Due out on November 15 in time to tuck in all those Christmas stockings, from college students to seniors and the old college friend who wants to live an alternative lifestyle.
Gourmet on a Hot Plate
“Love cooking? Love the minimalist lifestyle? Your tiny kitchen doesn’t need to limit your gourmet dreams. Judy Alter’s Gourmet On a Hot Plate will inspire you with big ideas to satisfy everyone around the table.” —Susan Wittig Albert, author of the China Bayles Mysteries and the Darling Dahlias books
I often joke that in my next life I want to be a chef. In this one, without formal culinary training, I have cooked for family and friends at everything from casual dinners al fresco to elaborate meals for twenty.
Today as most of you know, I find myself cooking in a four-by-six kitchen where zoning laws forbid built-ins but allow anything that plugs in. So I cook with a magnetic hot plate, a toaster oven, a large refrigerator/freezer, and a coffeepot. These limitations have given me a new perspective, a new approach to food that lets me get in touch with the food itself. By choice and because counter space is severely limited, I do not have an Instant Pot, an air-fryer, a microwave. My menu choices are dictated by my cooking facilities—and I love it. So here are my tips, my suggestions, and some recipes.
You won’t find a new idea about the holiday turkey here nor suggestions for feeding that houseful of relatives, but you will find innovative and new ideas for everything from appetizers to light suppers. Most recipes feed two to four:
Love Caesar salad? This is for you.
- 1 cup. mayonnaise
- ½ cup sour cream
- ½ cup fresh grated Parmesan (not the stuff in a green can)
- 1 Tbsp. lemon juice
- 1 garlic clove, pressed
- 1 anchovy filet, mashed, or 1 tsp. anchovy paste (you can keep a tube of paste in the fridge and use small amounts without wasting an entire can). Do not omit anchovy—it makes the dip, and you won’t get a fishy taste.
And a tiny kitchen tip:
My mom taught me to always add a pinch of sugar to tomato-based sauces. Her advice was it “rounds the sauce off.” Never sure what that meant, but it does improve the flavor. Also consider adding a couple of anchovy filets. Those folks who won’t eat anchovies won’t know they’re there, and it gives the sauce an earthy, full flavor (oops! Have I said that before?)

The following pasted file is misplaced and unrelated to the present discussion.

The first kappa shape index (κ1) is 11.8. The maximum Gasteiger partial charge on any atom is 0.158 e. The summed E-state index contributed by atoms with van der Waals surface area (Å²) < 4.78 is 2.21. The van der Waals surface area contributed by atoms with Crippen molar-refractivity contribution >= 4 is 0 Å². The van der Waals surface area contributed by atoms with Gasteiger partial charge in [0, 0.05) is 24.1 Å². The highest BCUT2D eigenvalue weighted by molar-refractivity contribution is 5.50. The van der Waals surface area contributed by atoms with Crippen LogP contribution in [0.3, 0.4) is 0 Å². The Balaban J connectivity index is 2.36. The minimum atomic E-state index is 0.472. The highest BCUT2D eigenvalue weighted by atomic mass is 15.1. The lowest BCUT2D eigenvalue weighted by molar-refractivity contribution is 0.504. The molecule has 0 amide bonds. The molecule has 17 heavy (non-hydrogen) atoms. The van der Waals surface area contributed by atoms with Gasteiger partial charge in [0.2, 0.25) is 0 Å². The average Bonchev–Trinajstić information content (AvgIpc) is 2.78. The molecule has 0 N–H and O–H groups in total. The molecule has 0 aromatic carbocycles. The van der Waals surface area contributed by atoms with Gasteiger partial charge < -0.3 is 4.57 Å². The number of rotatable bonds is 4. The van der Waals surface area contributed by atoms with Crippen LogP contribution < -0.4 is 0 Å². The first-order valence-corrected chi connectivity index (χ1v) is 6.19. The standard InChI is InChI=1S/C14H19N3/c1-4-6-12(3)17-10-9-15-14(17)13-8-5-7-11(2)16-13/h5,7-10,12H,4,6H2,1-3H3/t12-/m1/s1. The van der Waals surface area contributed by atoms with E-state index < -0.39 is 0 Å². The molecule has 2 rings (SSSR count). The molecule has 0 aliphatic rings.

A new web page will offer on ongoing conversation about cooking in a tiny kitchen. I have already chosen recipes not in the cookbook to share on the website, and I encourage you to send your questions, news of your culinary triumphs—and disasters if you must (we all have them)—along with recipes and suggestions. The Gourmet on a Hot Plate website.
Contract for Chaos is getting nice comments from friends and reviews. (Available as an ebook on Amazon and other platforms.) Here’s a sample:
“Another great book with societal issues taking center stage. The author handles the issues from various point of views and highlights how it affects even the neighbor next door… The mystery was nicely done and tightly woven, never giving away too much too soon in the story. I had my suspect and I enjoyed watching it play out.” —Dru Ann Love
This, that, and the other
I’m just back from a long weekend in Austin, Texas visiting with my daughters. Highlight was seeing an exhibit at the Witliff Collection/Southwest Writers Collection housed at Texas State University. The exhibit is titled, “Literary Frontiers: Historical Fiction and the Creative Imagination.” And my early novel, Mattie, is featured along with works by Larry McMurtry, Steve Harrigan, Robert Flynn, Elizabeth Crook, Jan Reid, Bud Shrake and others too numerous to mention. I was absolutely thrilled to be in such company—most of whom I either know or had met a time or two. I just sat for a long time in that gorgeous room—exposed wood, Saltillo tiles on the floor–soaking up the atmosphere, the sense of writers’ spirits. Of course, we took a lot of pictures, and the girls had fun seeing authors they’d met over the years.
I’m working on a new project tentatively titled The Second Battle of the Alamo. No, it’s not Texians vs. Mexicanos. This is the story of two early twentieth-century women who saved the iconic mission buildings from demolition and then had their own battle, each with a differing vision of the historic site’s future. It’s the story of how and why we have a major tourist attraction in San Antonio. If you haven’t seen it, you should. In February 2020, you can read what I find a compelling story, full of history and odd bits of information. I’m having fun, and I hope you’ll like the book.
The holiday season is almost upon us. From my house to yours, all the season’s blessings. May you and yours be healthy and happy, make merry and stay safe, and sail into a new year full of golden opportunities. And a humble thank-you for keeping up with me.
JudyAlter.com / Blog / Facebook.com / Facebook Author Page / Twitter